It’s Fae-tastic Friday again! This week I’m pleased to offer an interview I conducted with the amazing L.S. Johnson. Her story, “The Queen of Lakes” was one of my favourite stories in Fae (and I’ll have a little excerpt of it for you below!).
L.S. Johnson’s Interview
What was the inspiration for your Fae story?
I must confess that my story began not with the each-uisge, but with the lake, and Rose’s walk past it. When I was in junior high, a group of high school boys used to hang out in the playground across from my apartment building. They would catcall, and wolf whistle, and sometimes follow me for a block or two. For several months I had to prepare for that every day. Even just going to the corner store was fraught. It became normal for me to carry a little butterfly knife—indeed, it suddenly seemed a perfectly normal thing to go into a shop with the intent of buying a butterfly knife. I think about that time a lot; I write about it a lot, in one form or another. All the different ways women run the gauntlet.
Was this your first foray into writing fairy stories?
I often turn to fairy stories or mythology when I write. It’s a bit like taking a recipe and making it your own: it gives you a structure you can build upon. One of my favorite parts of the writing process is constructing a story, and working with these old tales creates a different approach than with a fully invented narrative—you are at once working with particular conventions and, at the same time, you have all sorts of fascinating interstices to explore. It’s a process that often carries me very far from my original intent, with the best possible results.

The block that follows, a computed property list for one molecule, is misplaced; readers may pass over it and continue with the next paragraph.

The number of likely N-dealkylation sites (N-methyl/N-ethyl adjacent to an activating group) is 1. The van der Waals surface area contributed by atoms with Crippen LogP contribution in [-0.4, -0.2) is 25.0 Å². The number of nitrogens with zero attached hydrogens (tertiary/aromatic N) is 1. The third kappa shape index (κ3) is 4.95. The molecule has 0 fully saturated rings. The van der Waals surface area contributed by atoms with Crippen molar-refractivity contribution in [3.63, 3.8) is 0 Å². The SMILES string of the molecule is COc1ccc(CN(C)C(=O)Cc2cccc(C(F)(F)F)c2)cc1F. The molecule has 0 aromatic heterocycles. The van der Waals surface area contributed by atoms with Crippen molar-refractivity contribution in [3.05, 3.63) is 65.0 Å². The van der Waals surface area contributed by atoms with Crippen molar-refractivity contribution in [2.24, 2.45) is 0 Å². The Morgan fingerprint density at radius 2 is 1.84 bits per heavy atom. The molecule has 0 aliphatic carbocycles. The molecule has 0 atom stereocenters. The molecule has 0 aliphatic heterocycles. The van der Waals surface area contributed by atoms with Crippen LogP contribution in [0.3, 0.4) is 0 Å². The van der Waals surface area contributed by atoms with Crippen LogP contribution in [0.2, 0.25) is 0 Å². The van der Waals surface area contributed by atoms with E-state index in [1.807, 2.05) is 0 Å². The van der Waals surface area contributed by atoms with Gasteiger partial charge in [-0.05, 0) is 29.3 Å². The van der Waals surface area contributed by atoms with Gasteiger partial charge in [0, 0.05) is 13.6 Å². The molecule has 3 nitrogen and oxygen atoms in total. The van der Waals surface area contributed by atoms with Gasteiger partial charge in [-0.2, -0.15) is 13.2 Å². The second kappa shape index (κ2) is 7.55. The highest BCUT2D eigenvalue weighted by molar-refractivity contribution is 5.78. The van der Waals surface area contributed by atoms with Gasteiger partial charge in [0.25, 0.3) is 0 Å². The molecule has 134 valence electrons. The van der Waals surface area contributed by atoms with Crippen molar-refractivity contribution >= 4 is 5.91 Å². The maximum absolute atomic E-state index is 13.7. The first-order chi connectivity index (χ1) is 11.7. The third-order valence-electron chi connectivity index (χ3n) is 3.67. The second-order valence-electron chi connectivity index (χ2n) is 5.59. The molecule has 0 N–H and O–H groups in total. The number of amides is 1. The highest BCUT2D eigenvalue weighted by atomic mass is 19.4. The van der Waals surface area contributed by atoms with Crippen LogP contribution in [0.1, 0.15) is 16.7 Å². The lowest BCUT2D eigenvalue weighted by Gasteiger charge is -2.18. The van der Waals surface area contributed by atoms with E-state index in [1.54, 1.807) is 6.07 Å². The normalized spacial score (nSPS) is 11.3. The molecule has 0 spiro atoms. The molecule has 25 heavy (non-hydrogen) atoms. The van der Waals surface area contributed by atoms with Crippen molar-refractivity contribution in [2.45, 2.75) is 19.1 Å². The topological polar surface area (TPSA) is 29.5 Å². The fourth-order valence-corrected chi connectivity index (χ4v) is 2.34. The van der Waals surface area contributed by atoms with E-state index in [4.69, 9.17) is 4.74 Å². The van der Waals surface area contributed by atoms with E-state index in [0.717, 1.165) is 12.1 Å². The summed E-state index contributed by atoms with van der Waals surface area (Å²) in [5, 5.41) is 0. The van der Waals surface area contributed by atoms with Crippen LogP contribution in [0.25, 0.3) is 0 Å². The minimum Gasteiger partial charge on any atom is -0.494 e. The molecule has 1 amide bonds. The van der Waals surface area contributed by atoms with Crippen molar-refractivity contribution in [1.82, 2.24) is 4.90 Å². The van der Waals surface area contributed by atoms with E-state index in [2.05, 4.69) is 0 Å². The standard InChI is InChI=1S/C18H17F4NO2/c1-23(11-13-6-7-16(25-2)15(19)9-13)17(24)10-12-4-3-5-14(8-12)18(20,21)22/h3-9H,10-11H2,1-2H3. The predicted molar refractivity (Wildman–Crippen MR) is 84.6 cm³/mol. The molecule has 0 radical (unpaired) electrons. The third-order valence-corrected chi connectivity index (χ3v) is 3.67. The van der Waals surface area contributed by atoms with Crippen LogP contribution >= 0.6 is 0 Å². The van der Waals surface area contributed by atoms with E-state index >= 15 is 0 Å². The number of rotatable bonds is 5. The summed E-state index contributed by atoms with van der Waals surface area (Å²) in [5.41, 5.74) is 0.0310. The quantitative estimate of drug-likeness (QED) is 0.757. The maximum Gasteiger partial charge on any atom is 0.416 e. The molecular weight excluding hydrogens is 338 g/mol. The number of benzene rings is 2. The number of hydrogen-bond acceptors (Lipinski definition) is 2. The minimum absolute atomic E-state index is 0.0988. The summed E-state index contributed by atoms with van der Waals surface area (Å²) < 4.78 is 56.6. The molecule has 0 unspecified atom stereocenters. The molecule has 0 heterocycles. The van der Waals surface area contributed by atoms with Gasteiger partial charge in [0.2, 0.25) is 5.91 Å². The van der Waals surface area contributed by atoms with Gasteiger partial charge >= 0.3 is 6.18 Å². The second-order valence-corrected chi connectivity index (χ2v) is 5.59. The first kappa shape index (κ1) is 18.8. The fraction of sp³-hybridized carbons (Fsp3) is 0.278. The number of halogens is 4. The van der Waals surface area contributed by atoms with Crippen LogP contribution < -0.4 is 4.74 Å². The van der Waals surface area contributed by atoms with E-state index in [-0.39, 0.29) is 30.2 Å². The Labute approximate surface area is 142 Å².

Can you tell us a bit about the specific type of fairy creature in your story?
The each-uisge is a Scottish fairy, a rather uncommon one; what little I know of it comes from the Briggs encyclopedia. It is a water horse, but can also take the form of a handsome man, and should you touch or mount him within sight of water his skin becomes adhesive and he will instantly plunge to the depths with his hapless victim glued to him. I will admit I took some liberties with Rose’s admirer, but I like to think that, in this instance, he finds his human form far more practical than that of a horse.
Do you believe in fairies?
I believe in nothing, which is another way of saying I am open to anything.
Excerpt From The Queen of Lakes by L.S. Johnson (236 words):
The moment the path starts to dip, the world goes silent. The very wind ceases to blow; not a leaf stirs, not an animal can be seen, not even an insect. There is only the rasp of my breath, the blood thudding in my ears.
It is forty-two steps from the silence to the far end of the curve. Forty-two steps where the only sound in the world is myself.
Myself and the each-uisge, I mean.
“Where did you go?” I ask. For he is beside me, though I did not hear him approach. I never hear him.
“Here and there,” he gurgles. His voice is low and wet, as if his mouth were full of jelly. “Across great lakes and little rivers, so many lovely sights. Though not a one as lovely as you, Rose.”
He teases my braid, making it sticky and knotted, and I slap his hand away. Thanks to his fondling I’ve been scolded by Mrs. Duggan more than once now, for looking slovenly. He strokes the bare strip of my throat instead, smearing my skin as he hooks a gluey finger beneath my scarf, trying to tug it away from my neck.
His fingers are so very cold.
The first time he touched me I was so frightened I nearly stopped walking, but I did not stop, I have never stopped.
I do not know what will happen if I stop.